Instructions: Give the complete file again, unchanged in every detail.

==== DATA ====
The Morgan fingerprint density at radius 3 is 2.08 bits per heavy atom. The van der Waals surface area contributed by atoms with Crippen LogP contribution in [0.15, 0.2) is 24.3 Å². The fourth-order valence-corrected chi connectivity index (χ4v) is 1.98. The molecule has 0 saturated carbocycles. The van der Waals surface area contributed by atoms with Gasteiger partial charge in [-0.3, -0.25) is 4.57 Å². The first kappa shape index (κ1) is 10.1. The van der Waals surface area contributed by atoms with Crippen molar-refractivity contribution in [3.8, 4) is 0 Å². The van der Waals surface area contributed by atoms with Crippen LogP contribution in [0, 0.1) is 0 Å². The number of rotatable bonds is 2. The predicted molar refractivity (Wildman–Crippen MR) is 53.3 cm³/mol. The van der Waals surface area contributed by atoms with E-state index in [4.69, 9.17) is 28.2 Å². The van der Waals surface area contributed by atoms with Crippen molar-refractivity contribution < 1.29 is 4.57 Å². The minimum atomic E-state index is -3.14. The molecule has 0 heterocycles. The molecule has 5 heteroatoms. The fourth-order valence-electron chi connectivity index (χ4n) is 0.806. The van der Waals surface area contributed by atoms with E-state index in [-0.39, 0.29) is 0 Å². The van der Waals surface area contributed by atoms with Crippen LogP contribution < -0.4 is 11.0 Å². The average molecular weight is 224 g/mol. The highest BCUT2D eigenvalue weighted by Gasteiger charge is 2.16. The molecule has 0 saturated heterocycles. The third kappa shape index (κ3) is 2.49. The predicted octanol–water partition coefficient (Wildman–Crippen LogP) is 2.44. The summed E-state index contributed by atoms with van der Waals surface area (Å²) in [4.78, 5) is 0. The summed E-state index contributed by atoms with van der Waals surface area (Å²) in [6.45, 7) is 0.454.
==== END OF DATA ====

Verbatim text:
The Morgan fingerprint density at radius 3 is 2.08 bits per heavy atom. The van der Waals surface area contributed by atoms with Crippen LogP contribution in [0.15, 0.2) is 24.3 Å². The fourth-order valence-corrected chi connectivity index (χ4v) is 1.98. The molecule has 0 saturated carbocycles. The van der Waals surface area contributed by atoms with Gasteiger partial charge in [-0.3, -0.25) is 4.57 Å². The first kappa shape index (κ1) is 10.1. The van der Waals surface area contributed by atoms with Crippen molar-refractivity contribution in [3.8, 4) is 0 Å². The van der Waals surface area contributed by atoms with Crippen LogP contribution in [0, 0.1) is 0 Å². The number of rotatable bonds is 2. The predicted molar refractivity (Wildman–Crippen MR) is 53.3 cm³/mol. The van der Waals surface area contributed by atoms with E-state index in [4.69, 9.17) is 28.2 Å². The van der Waals surface area contributed by atoms with Crippen molar-refractivity contribution < 1.29 is 4.57 Å². The minimum atomic E-state index is -3.14. The molecule has 0 heterocycles. The molecule has 5 heteroatoms. The fourth-order valence-electron chi connectivity index (χ4n) is 0.806. The van der Waals surface area contributed by atoms with E-state index in [-0.39, 0.29) is 0 Å². The van der Waals surface area contributed by atoms with Crippen LogP contribution < -0.4 is 11.0 Å². The average molecular weight is 224 g/mol. The highest BCUT2D eigenvalue weighted by Gasteiger charge is 2.16. The molecule has 0 saturated heterocycles. The third kappa shape index (κ3) is 2.49. The predicted octanol–water partition coefficient (Wildman–Crippen LogP) is 2.44. The summed E-state index contributed by atoms with van der Waals surface area (Å²) in [4.78, 5) is 0. The summed E-state index contributed by atoms with van der Waals surface area (Å²) in [6.45, 7) is 0.454.